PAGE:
I Stand by Me was Amoako Boafo’s first solo exhibition at the gallery. The show featured never before seen works, represented a moment of reflection during this time of crisis, emphasizing the notion of autonomy and self-reflection, a call to preserve one's integrity and independence.
The large paintings using photo transfer compositions in I Stand by Me marked a significant development in his technique. Concerned with a constant need to redefine new aesthetic and visual nomenclatures and to explore different ways of expressing themes; the artist emphasized atmospheric naturalism and the impressionist rendering of motion. Boafo used painting as an instrument for navigating the complexities of human experiences and depicting a vivid sense of each subject's presence in the world.
The latest large-scale works accentuated Boafo’s unmistakable figurative language and influence from great masters of classical portraiture to expressionism. Although his paintings focus on human figures, his lively mark making created a new heightened palette to convey mystical emotion.
His subjects are buoyant, some on monochrome backdrops, their luminous flesh painted with the artist's fingers in lieu of brushes. The faces and hands of Boafo’s subjects were formed in whirls of blue and brown oil paint, so thin that every stroke evokes the figures to pulse with energy, drenched in color, and almost sculptural.
The new works maneuvered amidst maximum expression to minimalism. In certain areas, the forms were reduced to impressions or partial figures and limbs. Boafo left out all that is unnecessary, diminishing his backgrounds to a simple wash of colour, to focus on his primary interest, his subjects.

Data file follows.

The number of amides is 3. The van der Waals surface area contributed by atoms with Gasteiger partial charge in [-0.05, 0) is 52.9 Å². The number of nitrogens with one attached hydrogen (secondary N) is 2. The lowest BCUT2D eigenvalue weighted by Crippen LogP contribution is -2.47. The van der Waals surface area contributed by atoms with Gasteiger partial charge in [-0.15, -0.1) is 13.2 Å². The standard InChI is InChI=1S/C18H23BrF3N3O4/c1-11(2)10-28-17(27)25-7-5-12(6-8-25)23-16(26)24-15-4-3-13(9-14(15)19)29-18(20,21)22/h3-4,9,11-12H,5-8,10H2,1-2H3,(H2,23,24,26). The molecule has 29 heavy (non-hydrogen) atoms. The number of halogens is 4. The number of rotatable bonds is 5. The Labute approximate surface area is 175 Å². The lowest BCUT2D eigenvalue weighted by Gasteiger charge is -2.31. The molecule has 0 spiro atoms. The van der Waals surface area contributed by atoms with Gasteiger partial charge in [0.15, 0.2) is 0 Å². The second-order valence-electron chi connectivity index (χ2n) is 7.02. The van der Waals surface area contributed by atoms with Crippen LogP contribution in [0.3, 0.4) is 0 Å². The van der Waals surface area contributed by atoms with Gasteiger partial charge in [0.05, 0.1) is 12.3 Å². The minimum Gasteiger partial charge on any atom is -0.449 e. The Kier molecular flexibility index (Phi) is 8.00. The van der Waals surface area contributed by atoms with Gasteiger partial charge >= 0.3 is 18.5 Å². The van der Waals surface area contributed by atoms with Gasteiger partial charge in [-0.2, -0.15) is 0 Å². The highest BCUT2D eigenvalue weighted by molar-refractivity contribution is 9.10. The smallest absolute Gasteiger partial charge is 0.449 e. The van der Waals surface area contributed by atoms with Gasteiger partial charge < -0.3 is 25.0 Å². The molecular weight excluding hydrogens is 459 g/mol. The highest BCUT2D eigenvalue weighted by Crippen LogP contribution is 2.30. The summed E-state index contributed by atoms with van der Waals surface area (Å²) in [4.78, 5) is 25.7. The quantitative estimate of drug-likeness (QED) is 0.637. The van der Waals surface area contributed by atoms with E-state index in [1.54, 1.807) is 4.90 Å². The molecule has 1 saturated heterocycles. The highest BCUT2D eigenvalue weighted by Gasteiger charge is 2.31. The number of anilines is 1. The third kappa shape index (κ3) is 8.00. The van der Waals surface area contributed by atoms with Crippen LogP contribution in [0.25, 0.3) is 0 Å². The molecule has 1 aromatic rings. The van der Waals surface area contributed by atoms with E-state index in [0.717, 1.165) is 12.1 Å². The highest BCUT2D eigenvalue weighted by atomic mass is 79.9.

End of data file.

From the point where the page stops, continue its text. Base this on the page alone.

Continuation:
The artist celebrates the subjects bound to the world around him, inspired by powerful Black emerging designers and creatives. In his tableau vivants, Boafo placed the figures at a higher recognition, both physically in regard to the size and spiritually in terms of their grandeur. To the artists disclosure, some remain anonymous, and some revealed subtly through suggestive elements in the title of the works. Regardless of the viewer, the gaze of the subject functioned to disrupt observations from canonical, often white, viewership and put forward definitive sentiments of how Black people are constructing their own identity.
Boafo used sourced European wallpapers to explore the possibilities of the transfer method, inviting new connections to emerge between his composition and stylistic influences. Textiles adorned the figures and the backgrounds were created with a photo transfer method. Through this technique, Boafo continued to expand his own practice of painting and mark making, finding new ways to treat his subjects.
Abstract voids surrounding the portraits create an intimacy that is free of distraction, promoting a focus towards human interiority rather than bodily form. The negative spaces revealed abstract expressionist movement, bestowing harmonious balance between the foreground and background. The works in I Stand by Me entranced the gaze of the viewer, an invitation for a critical reflection and celebration of oneself.